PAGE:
Hacktober2017 — Postmortem
Much more than just 4 Pull Requests
Anyone who has heard of the famous Inktober should know that it is a daily challenge in which you go to your limits trying to draw something every day during the month of October. Some years ago, a similar event was created to encourage people to spend more time contributing to open-source projects. One of the main goals is to help several people make their very first contributions.
The event was and still is a success, mainly because I started contributing to other projects because of Hacktoberfest in 2015. The following year I saw the event as something mandatory, especially as a self-improvement challenge, since in the previous year I had not managed to achieve the official goal of the event: open at least 4 Pull Requests.
In 2016, I decided to try to do something similar to the Inktober event and contribute to a project a day, in other words, open a Pull Request per day. That worked very well until the end of the first week because exhaustion prevented me from continuing the challenge, mainly because at the time I was already working on some games. Even though I failed at that challenge, I got great results, especially since I made my first contributions to the Godot Engine repository.
A year later, here we are with another Hacktoberfest and I wanted to try reproducing a challenge similar to Inktober again (to do something every day for the entire month). So I decided to create something (which I called “tool” for lack of a better word) random in the Godot Engine that was simple but also relevant (and that could be visual, so I could record videos). At first, it seemed stupid and much more complex than simply opening 4 Pull Requests or even open a Pull Request a day for the entire month.
And I was right, it was complex and stupid. But not because it is difficult to program something specific, nor because it is difficult to create things from scratch in Godot Engine. The biggest problem was having to think about simple and relevant things at the same time because Godot Engine already has several types of tools that are simple and very relevant. So every day I tried to think of something to create for the event and I was in the following dilemma:
“I think I’m going to do X today. No, X is simple but it’s irrelevant because Godot Engine already has something like that or it would be too simple. Why am I doing this? What is the meaning of life?”
In short, my biggest obstacle was the fact that Godot Engine is already too good. To the point that when you try to create anything with it, everything seems much simpler than what you initially had in mind. I felt like I was trying to reinvent the wheel every day.
I could make a small change in the challenge and create more complex things, so I would do more relevant stuff. Unfortunately, that did not help much, it really just messed it up. In a few days, I decided to dedicate myself to some more complex projects, but this ended up leaving me exhausted gradually. On the other hand, some of these more complex projects had great results, were the projects that I liked the most.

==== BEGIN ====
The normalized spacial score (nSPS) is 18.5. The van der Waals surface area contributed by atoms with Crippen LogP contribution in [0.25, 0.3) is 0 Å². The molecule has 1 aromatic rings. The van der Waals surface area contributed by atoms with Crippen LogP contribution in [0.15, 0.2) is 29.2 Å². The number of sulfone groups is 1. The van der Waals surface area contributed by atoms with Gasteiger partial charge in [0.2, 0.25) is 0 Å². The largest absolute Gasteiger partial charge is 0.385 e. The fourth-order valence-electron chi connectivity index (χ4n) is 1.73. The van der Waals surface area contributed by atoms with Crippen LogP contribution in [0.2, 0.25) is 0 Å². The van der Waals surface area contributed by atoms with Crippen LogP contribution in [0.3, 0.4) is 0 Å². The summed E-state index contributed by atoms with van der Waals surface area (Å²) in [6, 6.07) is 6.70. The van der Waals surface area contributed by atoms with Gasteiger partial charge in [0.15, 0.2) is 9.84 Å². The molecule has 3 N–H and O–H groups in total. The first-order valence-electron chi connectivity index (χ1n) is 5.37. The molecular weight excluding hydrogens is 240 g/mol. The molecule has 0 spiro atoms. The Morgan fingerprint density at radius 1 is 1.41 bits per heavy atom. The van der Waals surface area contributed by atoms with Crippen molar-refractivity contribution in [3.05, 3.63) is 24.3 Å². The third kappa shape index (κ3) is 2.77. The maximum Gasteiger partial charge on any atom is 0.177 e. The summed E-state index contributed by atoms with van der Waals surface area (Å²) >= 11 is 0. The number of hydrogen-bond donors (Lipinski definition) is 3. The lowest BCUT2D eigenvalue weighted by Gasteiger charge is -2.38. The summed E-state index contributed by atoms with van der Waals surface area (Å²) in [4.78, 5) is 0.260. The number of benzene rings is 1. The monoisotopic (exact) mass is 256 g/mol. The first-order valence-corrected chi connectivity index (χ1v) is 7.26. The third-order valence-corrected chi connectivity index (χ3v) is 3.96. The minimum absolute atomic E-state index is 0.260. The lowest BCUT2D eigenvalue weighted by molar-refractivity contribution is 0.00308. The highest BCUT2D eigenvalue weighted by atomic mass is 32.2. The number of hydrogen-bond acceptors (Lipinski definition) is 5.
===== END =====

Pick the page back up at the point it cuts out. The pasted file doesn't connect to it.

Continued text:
Finally, the results
Regarding the projects, I will highlight here the ones I liked the most:
- Pick’s Theorem — This project was one of the best because it ended up helping me with several specific studies of analytical geometry and also ended up introducing me the term “polygon triangulation”, which I did not know before.
- Drawable Canvas — This project was very simple but I liked doing it because it gave me some ideas for other projects, for example, one of the games I’m working on right now.
- UDP Connections — This project was one of the most important because I dealt with something I had never tried before: connections for online games. The result was a success, especially considering it was an initial study.
- Poly Umi — This project was a suggestion made by Henrique Campos (PigDev Studio) after I posted the Pick’s Theorem project. It was very interesting to have to deal with polygon triangulation again.
- Konami Code — This project is being listed here only as an honorable mention. It was one of the examples of a simple project that would have been more relevant if Godot Engine was not so powerful, since this project was so easy to program that it took less than 30 minutes (seriously, I swear I’m not being flattering).
In addition to having excelled in some projects, learned new things, had pains in my hands, among other things, one of the results that pleased me most in this event was the recognition of the Godot Engine community, because even if some of the projects don’t look like very relevant, I believe it must have been useful to someone.
That’s it? Is it over? Will you give up?
Yeah, it’s over, but I don’t see myself giving up. This challenge made me see that sometimes you have simply reached your goal and you have nothing else to do. If I try to continue, I’ll probably get knocked down by exhaustion (mainly because my right hand hurts again this week) and it will be in vain, because every day it’s harder to think of creating something simple, relevant and that I can record a video (if I disregard the video part, everything I try to create will start to seem more irrelevant). In this case, I am choosing to focus on what is relevant to me now, come back to do some games.
I hope this challenge has helped to show people how versatile and simple Godot Engine is, to the point that you can wake up late, create something from scratch in it, and still have time to do many other things on the same day.
I’m going to take a few days to rest and then come back to being active with my games and other projects. I will continue to help as I can, and I will probably still work on more specific tools and continue contributing to many other projects.
If you are interested in the project, you can check the following links (videos and repo):